Pick of the Clicks 8/30/2014

Happy Labor Day Weekend, everyone! Here are some of my top picks from the world wide interwebz this week.

First: my favorite internet ditty from this week ๐Ÿ™‚

Kappa_56eb17_5273867On a much more serious note, I wanted to cheer for this from Carlos Campo: What the New Majority-Minority Public Schools Mean for Christians.

“Instead of leaving our local public schools, now is the time for Christians to invest more in student success. We have an opportunity to love our neighbors, and their children, in a very practical way.”

Tish Warren Hanson wrote a sobering and yet hopeful piece on what happened to cause the graduate chapter of Intervarsity Christian Fellowship close down at Vanderbilt university inย The Wrong Kind of Christian. A friend tells me the same battle is being waged in the administration of the state schools in California – so this is a particularly important read.

Excellence (as usual) from Karen Swallow Prior over at First Things with Marriage and Mating Rites – such a fascinating read on how expectations and experience shape our relational success.

Lore Ferguson invited some wise and generous friends to contribute to a free ebook on Singles in Leadership. Every one of these little essays is important. Download it here.

I appreciated Nate Pyle’s thoughts on how people have responded to the continued furore about Mark Driscoll in The Tweetable Tale of Two Mars Hill Pastors.

I love the SheLoves magazine community anyway – but this week I loved, loved, loved Fiona-Lynn Koefoed-Jespersen’s essay When the Holy Spirit is Our Midwife. I cried real tears over its beauty.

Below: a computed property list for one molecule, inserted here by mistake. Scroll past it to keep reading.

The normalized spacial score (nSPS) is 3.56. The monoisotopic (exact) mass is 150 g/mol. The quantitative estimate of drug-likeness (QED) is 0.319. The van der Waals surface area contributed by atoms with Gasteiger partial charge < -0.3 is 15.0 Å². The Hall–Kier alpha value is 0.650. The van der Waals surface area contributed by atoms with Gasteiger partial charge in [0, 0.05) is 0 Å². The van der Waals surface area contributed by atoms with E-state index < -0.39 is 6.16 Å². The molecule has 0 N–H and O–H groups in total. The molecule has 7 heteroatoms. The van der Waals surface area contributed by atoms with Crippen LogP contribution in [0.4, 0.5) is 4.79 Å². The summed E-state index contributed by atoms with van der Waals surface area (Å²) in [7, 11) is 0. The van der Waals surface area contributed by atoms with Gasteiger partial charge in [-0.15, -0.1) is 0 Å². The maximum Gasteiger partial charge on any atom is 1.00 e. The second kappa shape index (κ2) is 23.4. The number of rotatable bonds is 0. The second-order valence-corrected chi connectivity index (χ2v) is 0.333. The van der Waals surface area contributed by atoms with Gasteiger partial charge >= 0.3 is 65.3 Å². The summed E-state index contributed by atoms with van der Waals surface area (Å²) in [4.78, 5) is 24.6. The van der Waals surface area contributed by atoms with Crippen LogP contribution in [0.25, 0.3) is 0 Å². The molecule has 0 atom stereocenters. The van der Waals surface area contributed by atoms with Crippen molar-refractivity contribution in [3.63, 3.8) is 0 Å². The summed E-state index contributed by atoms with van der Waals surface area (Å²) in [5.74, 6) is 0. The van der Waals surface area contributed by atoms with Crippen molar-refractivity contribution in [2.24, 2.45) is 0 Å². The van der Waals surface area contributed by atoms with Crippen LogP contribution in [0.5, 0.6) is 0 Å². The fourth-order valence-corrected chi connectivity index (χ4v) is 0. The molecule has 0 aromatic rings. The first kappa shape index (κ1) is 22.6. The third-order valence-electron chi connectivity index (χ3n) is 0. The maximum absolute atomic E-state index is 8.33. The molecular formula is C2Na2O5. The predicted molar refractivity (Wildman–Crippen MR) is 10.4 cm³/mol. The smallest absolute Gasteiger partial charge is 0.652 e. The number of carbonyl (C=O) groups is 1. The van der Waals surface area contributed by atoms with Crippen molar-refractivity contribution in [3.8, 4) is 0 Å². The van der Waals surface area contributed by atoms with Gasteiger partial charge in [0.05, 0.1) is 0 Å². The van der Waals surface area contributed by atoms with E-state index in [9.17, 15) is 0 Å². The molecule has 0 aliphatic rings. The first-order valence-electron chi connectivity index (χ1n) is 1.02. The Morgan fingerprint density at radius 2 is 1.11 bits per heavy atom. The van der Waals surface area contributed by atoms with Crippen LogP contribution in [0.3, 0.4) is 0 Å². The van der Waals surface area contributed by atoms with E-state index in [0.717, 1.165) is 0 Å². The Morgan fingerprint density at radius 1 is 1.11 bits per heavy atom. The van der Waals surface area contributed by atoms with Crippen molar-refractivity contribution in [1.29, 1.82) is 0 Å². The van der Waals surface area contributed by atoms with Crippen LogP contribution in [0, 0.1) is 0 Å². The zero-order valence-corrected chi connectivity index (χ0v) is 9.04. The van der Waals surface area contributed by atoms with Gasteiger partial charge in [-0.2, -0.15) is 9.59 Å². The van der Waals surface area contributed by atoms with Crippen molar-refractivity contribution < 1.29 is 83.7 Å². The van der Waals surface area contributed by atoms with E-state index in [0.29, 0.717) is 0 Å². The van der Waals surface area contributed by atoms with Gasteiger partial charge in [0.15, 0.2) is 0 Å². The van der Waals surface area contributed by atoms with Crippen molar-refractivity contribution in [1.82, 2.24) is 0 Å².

This week I wrote about the parable of the lost blue shoe. My friend Corrie, it turns out, had a similar experience recently and put it into the most gorgeous graphic parable here: The parable of the lost bear. (Check it out and marvel!)

Loved this from Sarah Damm: Don’t Ask More than God Doesย – such sage and comforting words to us harried moms who feel we need to do it all. (Thanks to Abby for the recommendation)

It turns out that I am not one of then early 500 MILLION people who discovered Ylvis last year when their song “What Does The Fox Say” went viral. Instead, I discovered them this week with their “intelevator” prank – which just gets funnier and funnier by the minute. These guys have such incredible vocal and language talents:

I have many, many thoughts on how the conversation about Ferguson, MO is playing out, and particularly the discussion about what constitutes racism and white privilege. I hinted at a few of those thoughts in my article at Christianity Today’s Hermeneutics this week (click here for the link), and perhaps I will write more on it in the week ahead.

On that topic, though, I really appreciated the following:

Natasha Sistrunk Robinson’s Essay on Why She Doesn’t Want Her Child to be Color Blind,

and this piece from Jeremy Dowsett : What Riding my Bike Has Taught Me About White Privilege.

And Jon Stewart’s slam-dunk on the topic here from The Daily Show (language warning. Also, ice-cold bucket of truth warning):